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Disc golf tournament scores relaxation, camaraderie

Disc golfers line up their shots at one of the baskets during the Winter Fling tournament at the Beaver Lake disc golf course Jan. 24. (Photo by Tori Evans)

Disc golfers line up their shots at one of the baskets during the Winter Fling tournament at the Beaver Lake disc golf course Jan. 24. (Photo by Tori Evans)

Published: January 28, 2016

FORT RUCKER, ALA. (Jan. 28, 2016) -- Nearly 30 competitors braved the cold, winter morning to participate in the Fort Rucker Winter Fling Disc Golf tournament Jan. 24 for some friendly competition and camaraderie.

Twenty seven people from surrounding communities, as well as those from across the Southeast, participated in the two-round tournament – 36 holes. Participants competed in different categories, as well, including advanced, amateur and junior, with trophies awarded to winners in each category.

The winners in each category were: Robert Adams, advanced male winner, who shot a total of 104; David Bragg, amateur blue division winner, who shot a total of 115; Jason Abel, amateur green division winner, who shot a total of 125; Elizabeth Wesson, advanced female winner, who shot a total of 135; Terry Mercer, advanced over 46 winner, with a total of 114; and Cory Casalina, junior division winner, with a total of 121.

Jeremy Dagger, civilian participant, said the game for him is a way to relax and spend time with friends, while participating in a friendly competition for bragging rights.

“I just think it’s a good way for friends to get together and have a good time without stressing out about the competition,” he said. “With a lot of other sports, the energy can be really high and people can get worked up, but with disc golf, it’s just really laid back and everyone’s just trying to have a good time.”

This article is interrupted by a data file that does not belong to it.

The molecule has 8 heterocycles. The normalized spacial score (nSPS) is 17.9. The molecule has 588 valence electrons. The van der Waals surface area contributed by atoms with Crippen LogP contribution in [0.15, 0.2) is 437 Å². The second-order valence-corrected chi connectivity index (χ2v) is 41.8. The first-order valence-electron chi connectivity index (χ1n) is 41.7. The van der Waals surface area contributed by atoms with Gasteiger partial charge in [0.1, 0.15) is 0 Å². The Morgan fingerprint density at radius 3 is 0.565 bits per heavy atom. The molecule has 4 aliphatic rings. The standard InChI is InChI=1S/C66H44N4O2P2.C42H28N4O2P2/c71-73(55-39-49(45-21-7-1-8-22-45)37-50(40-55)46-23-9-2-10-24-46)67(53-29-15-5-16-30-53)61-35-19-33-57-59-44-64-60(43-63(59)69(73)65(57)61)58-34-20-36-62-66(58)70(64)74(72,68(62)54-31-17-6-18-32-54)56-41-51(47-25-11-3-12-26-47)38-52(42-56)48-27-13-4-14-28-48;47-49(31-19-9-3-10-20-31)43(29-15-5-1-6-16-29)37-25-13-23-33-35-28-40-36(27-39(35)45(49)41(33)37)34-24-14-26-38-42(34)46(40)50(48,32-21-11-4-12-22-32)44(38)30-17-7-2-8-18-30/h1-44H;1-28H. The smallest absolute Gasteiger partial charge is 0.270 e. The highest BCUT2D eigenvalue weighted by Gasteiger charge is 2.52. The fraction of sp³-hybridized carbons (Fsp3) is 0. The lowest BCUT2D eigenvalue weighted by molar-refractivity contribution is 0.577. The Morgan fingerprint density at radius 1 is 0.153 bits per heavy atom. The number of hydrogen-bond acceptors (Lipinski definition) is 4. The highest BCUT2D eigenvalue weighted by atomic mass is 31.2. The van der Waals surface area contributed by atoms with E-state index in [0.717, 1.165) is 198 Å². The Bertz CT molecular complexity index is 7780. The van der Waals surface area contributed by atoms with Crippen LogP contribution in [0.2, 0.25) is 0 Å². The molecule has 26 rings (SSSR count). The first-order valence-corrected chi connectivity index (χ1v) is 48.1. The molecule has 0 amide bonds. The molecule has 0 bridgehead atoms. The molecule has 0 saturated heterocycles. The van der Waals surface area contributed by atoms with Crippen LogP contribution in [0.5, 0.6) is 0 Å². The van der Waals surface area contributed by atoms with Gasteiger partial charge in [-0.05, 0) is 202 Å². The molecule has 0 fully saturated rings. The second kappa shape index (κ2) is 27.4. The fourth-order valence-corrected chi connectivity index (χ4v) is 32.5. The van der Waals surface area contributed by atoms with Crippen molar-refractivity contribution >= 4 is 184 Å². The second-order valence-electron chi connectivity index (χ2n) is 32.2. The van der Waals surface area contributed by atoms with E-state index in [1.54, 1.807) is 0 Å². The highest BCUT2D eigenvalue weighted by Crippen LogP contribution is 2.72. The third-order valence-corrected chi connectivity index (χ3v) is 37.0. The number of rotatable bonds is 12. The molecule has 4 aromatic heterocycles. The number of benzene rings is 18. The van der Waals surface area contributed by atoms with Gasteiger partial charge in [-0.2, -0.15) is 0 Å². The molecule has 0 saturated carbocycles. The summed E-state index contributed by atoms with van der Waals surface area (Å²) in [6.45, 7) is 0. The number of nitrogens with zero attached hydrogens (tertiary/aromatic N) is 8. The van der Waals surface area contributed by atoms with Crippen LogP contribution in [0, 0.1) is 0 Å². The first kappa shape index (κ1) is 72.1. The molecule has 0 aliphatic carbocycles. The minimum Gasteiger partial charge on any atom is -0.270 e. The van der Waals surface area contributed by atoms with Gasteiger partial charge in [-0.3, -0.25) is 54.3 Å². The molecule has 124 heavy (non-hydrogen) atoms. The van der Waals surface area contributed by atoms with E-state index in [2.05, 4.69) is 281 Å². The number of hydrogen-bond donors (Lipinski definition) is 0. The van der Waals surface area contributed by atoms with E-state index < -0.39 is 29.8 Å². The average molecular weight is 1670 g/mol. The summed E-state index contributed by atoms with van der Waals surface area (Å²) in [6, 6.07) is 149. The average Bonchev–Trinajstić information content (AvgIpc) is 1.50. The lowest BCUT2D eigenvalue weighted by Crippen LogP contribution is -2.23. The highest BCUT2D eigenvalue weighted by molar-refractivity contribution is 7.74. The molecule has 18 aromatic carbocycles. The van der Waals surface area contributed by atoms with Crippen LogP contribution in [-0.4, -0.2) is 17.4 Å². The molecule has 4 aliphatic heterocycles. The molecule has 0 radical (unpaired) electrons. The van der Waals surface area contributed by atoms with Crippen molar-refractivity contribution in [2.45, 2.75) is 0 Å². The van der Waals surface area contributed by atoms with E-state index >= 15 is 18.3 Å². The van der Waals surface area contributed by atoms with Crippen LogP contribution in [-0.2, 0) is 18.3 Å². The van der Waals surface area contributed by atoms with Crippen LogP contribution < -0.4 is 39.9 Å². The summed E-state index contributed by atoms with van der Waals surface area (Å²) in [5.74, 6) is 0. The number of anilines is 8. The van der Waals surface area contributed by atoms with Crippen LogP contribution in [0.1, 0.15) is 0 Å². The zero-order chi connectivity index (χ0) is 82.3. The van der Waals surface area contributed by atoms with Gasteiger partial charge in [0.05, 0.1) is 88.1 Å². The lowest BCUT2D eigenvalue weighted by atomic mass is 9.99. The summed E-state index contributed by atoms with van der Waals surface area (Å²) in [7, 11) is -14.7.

Dagger said the sport is also a good way to meet new people, since competitions give him the opportunity to travel to new places.

“Disc golf has its own little unique community and you really get to connect with a lot of people,” he said. “You link up on the message boards or on websites and find out where the next tournament is going to be. You really get to develop relationships with these people – it can be a real bonding experience.”

Fellow disc golfer Randy Hiers has been playing disc golf for about 30 years and said the sport is all about the fellowship.

“It’s all about meeting people and you get to meet new people all the time,” he said. “If I see someone on the course I’m going to come over and shake their hand and introduce myself. It’s just great and that’s what it’s about.”

The course, located at Beaver Lake, is an 18-hole, 55-par course that follows the Beaver Lake trail, for the most part. It offers varying levels of difficulty with basic holes with no hazards or trees, to more advanced holes with water traps and obstacles.

The rules of disc golf are much like the game of ball golf in that the goal is to use as few strokes as possible to throw a disc from a designated spot into a basket.

Disc golf has been around for a while, but was formalized in the 1970s, and began to gain most of its popularity in the 1990s and early 2000s among the college crowd and, according to the Professional Disc Golf Association, which has more than 50,000 members, there are more 4,000 courses around the world.

Another one of the draws of disc golf is that it is a non-contact sport that is open to all ages, and playing an entire round of disc golf, 18 holes, takes anywhere from 45-90 minutes, depending on the amount of players, and costs little to no money.

People can visit the Fort Rucker Physical Fitness Facility to check out a disc and give it a try. There is a $10 deposit required per disc. The course is open to the public. Disc check-out is open to authorized patrons only.

For more information, call 255-2296.

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